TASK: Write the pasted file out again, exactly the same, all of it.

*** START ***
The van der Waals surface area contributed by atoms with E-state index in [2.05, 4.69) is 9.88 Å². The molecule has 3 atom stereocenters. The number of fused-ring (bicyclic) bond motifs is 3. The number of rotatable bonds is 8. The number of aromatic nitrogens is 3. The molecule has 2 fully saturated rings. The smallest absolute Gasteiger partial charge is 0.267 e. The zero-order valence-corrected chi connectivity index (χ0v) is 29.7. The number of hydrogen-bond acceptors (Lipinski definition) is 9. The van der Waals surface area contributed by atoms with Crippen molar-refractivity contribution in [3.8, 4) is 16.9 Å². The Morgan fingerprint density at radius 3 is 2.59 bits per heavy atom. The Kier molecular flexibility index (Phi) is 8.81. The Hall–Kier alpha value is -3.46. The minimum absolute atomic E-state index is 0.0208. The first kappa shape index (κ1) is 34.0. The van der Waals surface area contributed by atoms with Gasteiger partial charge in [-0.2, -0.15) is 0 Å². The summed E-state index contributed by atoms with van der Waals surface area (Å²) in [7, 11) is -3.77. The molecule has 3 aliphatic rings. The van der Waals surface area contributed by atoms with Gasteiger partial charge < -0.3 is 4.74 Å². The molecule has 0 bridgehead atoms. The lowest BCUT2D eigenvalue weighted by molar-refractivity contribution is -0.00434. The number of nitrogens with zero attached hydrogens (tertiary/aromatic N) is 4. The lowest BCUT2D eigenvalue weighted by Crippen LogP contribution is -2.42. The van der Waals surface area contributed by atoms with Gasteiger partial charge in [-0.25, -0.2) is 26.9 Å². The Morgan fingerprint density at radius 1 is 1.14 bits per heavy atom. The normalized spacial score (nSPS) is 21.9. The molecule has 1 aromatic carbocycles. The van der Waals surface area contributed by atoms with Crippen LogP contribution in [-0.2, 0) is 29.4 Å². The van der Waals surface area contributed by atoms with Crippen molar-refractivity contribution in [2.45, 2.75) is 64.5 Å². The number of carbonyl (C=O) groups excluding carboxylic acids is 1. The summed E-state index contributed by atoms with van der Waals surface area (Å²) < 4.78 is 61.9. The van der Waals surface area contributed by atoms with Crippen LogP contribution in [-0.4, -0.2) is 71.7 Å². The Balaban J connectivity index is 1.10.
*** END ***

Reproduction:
The van der Waals surface area contributed by atoms with E-state index in [2.05, 4.69) is 9.88 Å². The molecule has 3 atom stereocenters. The number of fused-ring (bicyclic) bond motifs is 3. The number of rotatable bonds is 8. The number of aromatic nitrogens is 3. The molecule has 2 fully saturated rings. The smallest absolute Gasteiger partial charge is 0.267 e. The zero-order valence-corrected chi connectivity index (χ0v) is 29.7. The number of hydrogen-bond acceptors (Lipinski definition) is 9. The van der Waals surface area contributed by atoms with Crippen molar-refractivity contribution in [3.8, 4) is 16.9 Å². The Morgan fingerprint density at radius 3 is 2.59 bits per heavy atom. The Kier molecular flexibility index (Phi) is 8.81. The Hall–Kier alpha value is -3.46. The minimum absolute atomic E-state index is 0.0208. The first kappa shape index (κ1) is 34.0. The van der Waals surface area contributed by atoms with Gasteiger partial charge in [-0.2, -0.15) is 0 Å². The summed E-state index contributed by atoms with van der Waals surface area (Å²) in [7, 11) is -3.77. The molecule has 3 aliphatic rings. The van der Waals surface area contributed by atoms with Gasteiger partial charge < -0.3 is 4.74 Å². The molecule has 0 bridgehead atoms. The lowest BCUT2D eigenvalue weighted by molar-refractivity contribution is -0.00434. The number of nitrogens with zero attached hydrogens (tertiary/aromatic N) is 4. The lowest BCUT2D eigenvalue weighted by Crippen LogP contribution is -2.42. The van der Waals surface area contributed by atoms with Gasteiger partial charge in [-0.25, -0.2) is 26.9 Å². The Morgan fingerprint density at radius 1 is 1.14 bits per heavy atom. The normalized spacial score (nSPS) is 21.9. The molecule has 1 aromatic carbocycles. The van der Waals surface area contributed by atoms with Crippen LogP contribution in [-0.2, 0) is 29.4 Å². The van der Waals surface area contributed by atoms with Crippen molar-refractivity contribution in [2.45, 2.75) is 64.5 Å². The number of carbonyl (C=O) groups excluding carboxylic acids is 1. The summed E-state index contributed by atoms with van der Waals surface area (Å²) < 4.78 is 61.9. The van der Waals surface area contributed by atoms with Crippen LogP contribution in [-0.4, -0.2) is 71.7 Å². The Balaban J connectivity index is 1.10.